2 of 2 people found the following review helpful
Brush, no thanks! - Sensor Loupe, yes please!,
This review is from: Visible Dust Artic Butterfly SL724 + Sensor Loupe Kit (Accessory)I went a bit mad after doing weeks of research on the web about the various cleaning devices available, and bought a handful of different products, all recommended on various forums, all of which I have tried, so have some way to compare them.
I have a Nikon D300, and being an inquisitive type (always dangerous), and one who changes lenses quite a bit, I decided it was probably due for a sensor dusting. I'd taken a defocussed blue sky picture at f22, and there were two or three noticeable specks on there. Following guidance in the manual, I got my blower and gave the sensor a good few strong puffs to try to remove them. Unfortunately this had the opposite effect, and I ended up with rather more dust on the sensor than before. Presumably blown in off the sides of the mirror box.
I have a VisibleDust Sensor Loupe made by the same company as the Arctic Butterfly, and was able to clearly pick out the dust with it. The loupe is an excellent product, by the way, even if the brush isn't. But we'll get to that.
So, having tried several times to get rid of the dust with the blower and failing miserably, it was time for plan B - the Arctic Butterfly 724. Of all the methods at my disposal, I figured it was the least potentially damaging to the sensor. I followed the instructions to the letter and brushed over the sensor once, twice, several times - each time giving it a twirl in between to re-charge it with static and remove adhered dust particles from its filaments. It did move the dust around a little bit, but it had almost zero effect in removing it. In fact, it had the rather undesirable effect of smearing a couple of grains of something sticky (pollen?) across the sensor. So after using it I was worse off than when I started! I gave it a few attempts, but no joy. I cannot, therefore in any way endorse this product, and would not buy one again.
So I gave up on that little exercise. Next, I reached for my Dust-Aid Platinum - a silicon pad on the end of a stick which is supposed to lift dust off the sensor. It's supplied with special cleaning strips to clean it between uses. To cut a long story short - it did remove one or two of the dust particles, but there were still quite a few stubborn ones, plus the smears left by the Arctic Butterfly which needed removal. So I guess it might be more effective than the Arctic Butterfly, but it's not a magic bullet by any means.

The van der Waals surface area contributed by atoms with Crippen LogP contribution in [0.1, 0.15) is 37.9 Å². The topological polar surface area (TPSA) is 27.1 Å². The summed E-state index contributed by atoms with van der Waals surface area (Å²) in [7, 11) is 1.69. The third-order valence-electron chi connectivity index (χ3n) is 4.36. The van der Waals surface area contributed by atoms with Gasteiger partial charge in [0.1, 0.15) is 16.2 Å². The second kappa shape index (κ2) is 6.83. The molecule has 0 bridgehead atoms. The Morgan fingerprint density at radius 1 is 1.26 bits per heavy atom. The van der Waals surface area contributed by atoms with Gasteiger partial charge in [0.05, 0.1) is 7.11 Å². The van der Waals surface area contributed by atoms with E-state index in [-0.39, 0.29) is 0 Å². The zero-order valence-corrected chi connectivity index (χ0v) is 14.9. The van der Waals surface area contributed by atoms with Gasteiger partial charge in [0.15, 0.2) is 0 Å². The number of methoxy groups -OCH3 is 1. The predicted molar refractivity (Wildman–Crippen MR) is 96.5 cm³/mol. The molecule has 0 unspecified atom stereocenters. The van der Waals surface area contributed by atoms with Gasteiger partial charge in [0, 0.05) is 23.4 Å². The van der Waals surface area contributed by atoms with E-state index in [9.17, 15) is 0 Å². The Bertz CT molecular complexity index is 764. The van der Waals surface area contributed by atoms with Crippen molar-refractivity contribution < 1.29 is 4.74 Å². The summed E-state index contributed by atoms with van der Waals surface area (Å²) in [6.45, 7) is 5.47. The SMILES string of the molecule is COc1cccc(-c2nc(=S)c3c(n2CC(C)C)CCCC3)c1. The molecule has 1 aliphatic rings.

I had also bought a Photographic Solutions Sensor Swab pack sized for the D300 plus a bottle of their E2 cleaning solution, which they recommend for the D300 and other Tin Oxide coated sensors which could reportedly in rare cases be damaged by their original cleaning solution. I was a trifle nervous about using a wet cleaning product on my lovely (and not very old) camera, but I figured I had nothing to lose at this point so I dove in. Worse case, I'd have to drop it off at a Nikon dealership for a professional clean.
I laid the camera on its back and surveyed the damage with the VisibleDust sensor loupe, leaving the loupe sitting over the lens mount to keep any dust from falling in until I was ready to go to work with my sensor swab. The loupe is really very good, even if the butterfly brush made by the company is worse than useless. I squeezed 3 drops of the E2 fluid onto the first swab and drew it across and back over the sensor as it details in the instructions (and on the YouTube video). It really wasn't as fiddly as I was expecting, but you do need to be a little careful to keep it flat. I disposed of the swab and checked again with the loupe, and saw that most of the dust was gone, but there was still a small deposit where the smear had been. So I repeated the process again, this time pressing slightly harder (I was a bit timid the first time), and bingo - the smears and all but two tiny grains of dust were gone. By this time, I was quite prepared to live with that.
So there you go - my recommendation would be to get the Photographic Solutions Sensor Swabs, a bottle of E2 (or the other cleaner if you don't have a Tin Oxide coated sensor) and a VisibleDust Sensor Loupe. I spent a small fortune on all this stuff, and at least half of it is next to useless. Don't make the same mistake yourself.
And happy snapping!